Impeach Earl Roberts

Progressives are seriously worried about where the Supreme Court will go in striking down the Affordable Care Act. They’re not worried enough.

There are three constraints on how far a Court can go in pushing a new vision of what Constitutional law ought to look like. It needs a working majority of Justices, a supply of novel and credible-enough legal arguments to overturn or distinguish past precedents, and sufficient popular support to protect it against whatever backlash its rulings inspire. The current Court has the first, thanks to Justice Kennedy. It has the second, thanks to scholars like Randy Barnett. And it has the third, thanks to the Republican party and its base.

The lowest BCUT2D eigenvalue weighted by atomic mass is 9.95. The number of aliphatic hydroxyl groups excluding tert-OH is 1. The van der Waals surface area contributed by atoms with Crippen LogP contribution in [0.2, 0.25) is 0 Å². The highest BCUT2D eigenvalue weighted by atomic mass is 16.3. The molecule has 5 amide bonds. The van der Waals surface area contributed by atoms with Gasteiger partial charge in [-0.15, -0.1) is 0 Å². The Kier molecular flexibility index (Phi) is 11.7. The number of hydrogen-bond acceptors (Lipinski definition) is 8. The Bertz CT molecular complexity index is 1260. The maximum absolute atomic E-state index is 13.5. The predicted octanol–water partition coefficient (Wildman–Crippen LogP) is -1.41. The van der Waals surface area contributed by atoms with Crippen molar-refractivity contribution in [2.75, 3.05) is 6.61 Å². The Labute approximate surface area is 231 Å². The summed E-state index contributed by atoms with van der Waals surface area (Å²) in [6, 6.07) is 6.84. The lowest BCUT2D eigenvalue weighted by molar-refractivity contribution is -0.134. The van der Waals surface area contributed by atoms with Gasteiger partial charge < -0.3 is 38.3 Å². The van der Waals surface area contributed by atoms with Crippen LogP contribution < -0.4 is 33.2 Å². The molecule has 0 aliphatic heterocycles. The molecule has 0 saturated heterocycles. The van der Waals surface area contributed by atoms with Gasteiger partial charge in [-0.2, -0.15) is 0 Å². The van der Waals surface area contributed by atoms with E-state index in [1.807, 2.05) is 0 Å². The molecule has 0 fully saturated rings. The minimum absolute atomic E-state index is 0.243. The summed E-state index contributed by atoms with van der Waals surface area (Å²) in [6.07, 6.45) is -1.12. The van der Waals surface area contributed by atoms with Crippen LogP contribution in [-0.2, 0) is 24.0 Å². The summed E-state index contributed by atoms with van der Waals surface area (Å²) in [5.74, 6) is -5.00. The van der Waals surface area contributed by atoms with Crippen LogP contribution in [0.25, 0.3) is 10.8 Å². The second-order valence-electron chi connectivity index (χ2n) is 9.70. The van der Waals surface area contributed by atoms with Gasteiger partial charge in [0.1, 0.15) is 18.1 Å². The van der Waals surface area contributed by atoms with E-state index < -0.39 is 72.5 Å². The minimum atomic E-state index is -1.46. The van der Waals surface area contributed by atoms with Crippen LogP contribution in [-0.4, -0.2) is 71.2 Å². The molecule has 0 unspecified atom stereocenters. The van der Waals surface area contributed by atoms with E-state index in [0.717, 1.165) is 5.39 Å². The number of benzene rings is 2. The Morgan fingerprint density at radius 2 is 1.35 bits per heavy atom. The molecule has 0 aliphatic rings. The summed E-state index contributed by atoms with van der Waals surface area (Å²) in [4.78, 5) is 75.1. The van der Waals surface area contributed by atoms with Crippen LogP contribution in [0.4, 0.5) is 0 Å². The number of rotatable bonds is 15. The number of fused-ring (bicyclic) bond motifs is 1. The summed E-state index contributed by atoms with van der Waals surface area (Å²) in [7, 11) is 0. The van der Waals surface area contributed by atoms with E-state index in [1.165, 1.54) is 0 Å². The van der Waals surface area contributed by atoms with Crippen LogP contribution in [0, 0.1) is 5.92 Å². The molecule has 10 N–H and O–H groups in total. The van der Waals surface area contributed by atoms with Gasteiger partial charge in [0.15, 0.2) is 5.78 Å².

How much anger can a Supreme Court generate without being shaken from the decisions it wants to issue? A lot. The Warren Court was reviled. Until we get to the point when Justice Scalia is being regularly hung in effigy, the Supreme Court will still have all the political headroom it needs.

But think of the long term, James. I’m pretty sure the unpopularity of the Warren Court led to an entire generation of young lawyers being raised on anti-Warren Court principles. And that gradually led to the makeup and philosophy of the current Court.

That is, I think, the only real constraint on what the Court does. And it’s one that won’t come into fruition for decades, at earliest.